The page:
In addition to the lack of information on good farming techniques, the local farming communities face challenges from highly depleted soils, small landholdings, lack of quality seeds, and dependence on expensive chemical inputs which further deplete soils. All of these factors limit the viability of small-scale farms and contributes to the food insecurity of the farmers and their families.
SOFDI has been one of the first, if not the first organization, to introduce organic farming to subsistence farmers in Western Kenya. This holistic farming system relies primarily on locally available (on-farm) and renewable natural sources of nutrients, which has proven to be the best solution for otherwise resource-deprived farmers to improve yields substantially and sustainably.
Introducing organic farming methods requires the right knowledge and skills, which we deliver through extensive training programs in the field. This includes comprehensive training on the intensive and integrated farming systems where land utilization is optimized, natural methods of crop and weed control are introduced, and implementation of improved seeds can result in much higher yields – quadrupling them or often even more. All this with independence from expensive chemicals that not only restrict sustainability, but also deplete the soil and harm the environment on a wider scale. Instead, the combined systems that we teach our farmers and advocate through our programs preserves the environment and enhances the natural resource base.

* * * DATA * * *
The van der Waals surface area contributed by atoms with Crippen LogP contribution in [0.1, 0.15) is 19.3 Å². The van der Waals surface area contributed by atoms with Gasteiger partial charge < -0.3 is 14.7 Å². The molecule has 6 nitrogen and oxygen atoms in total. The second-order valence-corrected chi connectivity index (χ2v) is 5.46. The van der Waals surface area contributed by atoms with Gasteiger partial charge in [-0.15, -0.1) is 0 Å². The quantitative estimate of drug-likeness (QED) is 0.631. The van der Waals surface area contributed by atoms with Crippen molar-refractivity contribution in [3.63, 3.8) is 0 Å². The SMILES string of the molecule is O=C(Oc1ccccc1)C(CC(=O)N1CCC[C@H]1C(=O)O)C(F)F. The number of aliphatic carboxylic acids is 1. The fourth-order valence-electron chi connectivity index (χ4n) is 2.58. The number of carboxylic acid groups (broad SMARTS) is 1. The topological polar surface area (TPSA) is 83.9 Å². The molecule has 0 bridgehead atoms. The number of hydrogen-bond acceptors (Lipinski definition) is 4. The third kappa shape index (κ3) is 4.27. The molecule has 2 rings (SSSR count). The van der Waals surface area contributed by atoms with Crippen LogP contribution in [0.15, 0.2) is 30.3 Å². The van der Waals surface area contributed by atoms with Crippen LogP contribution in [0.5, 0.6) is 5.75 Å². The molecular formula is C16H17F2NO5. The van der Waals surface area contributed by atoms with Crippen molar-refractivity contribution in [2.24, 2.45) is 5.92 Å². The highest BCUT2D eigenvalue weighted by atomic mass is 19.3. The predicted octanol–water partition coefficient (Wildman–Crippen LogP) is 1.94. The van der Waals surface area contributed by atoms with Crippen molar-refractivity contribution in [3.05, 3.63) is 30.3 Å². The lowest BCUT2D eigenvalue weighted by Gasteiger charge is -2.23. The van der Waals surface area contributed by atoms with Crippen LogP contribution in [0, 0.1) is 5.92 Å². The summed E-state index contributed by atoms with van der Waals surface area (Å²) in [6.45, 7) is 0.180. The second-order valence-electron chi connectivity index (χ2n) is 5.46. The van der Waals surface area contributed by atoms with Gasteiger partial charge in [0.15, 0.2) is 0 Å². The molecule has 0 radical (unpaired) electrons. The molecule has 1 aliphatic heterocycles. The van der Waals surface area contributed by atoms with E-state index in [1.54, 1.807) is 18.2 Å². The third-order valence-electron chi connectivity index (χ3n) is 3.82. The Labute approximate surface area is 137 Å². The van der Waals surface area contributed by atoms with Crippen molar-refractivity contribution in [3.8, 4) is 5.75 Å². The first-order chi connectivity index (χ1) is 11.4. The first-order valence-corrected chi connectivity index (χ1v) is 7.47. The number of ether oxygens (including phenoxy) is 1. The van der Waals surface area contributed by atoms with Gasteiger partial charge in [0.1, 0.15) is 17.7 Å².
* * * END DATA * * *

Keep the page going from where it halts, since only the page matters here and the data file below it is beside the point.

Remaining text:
Analysis of the soil in some of the areas where we work has revealed high levels of acidity, which is known to restrict the full uptake of nutrients. In such cases, we support the application of certain minerals for a limited time to speed up the process of restoring the soil to a healthy and productive state.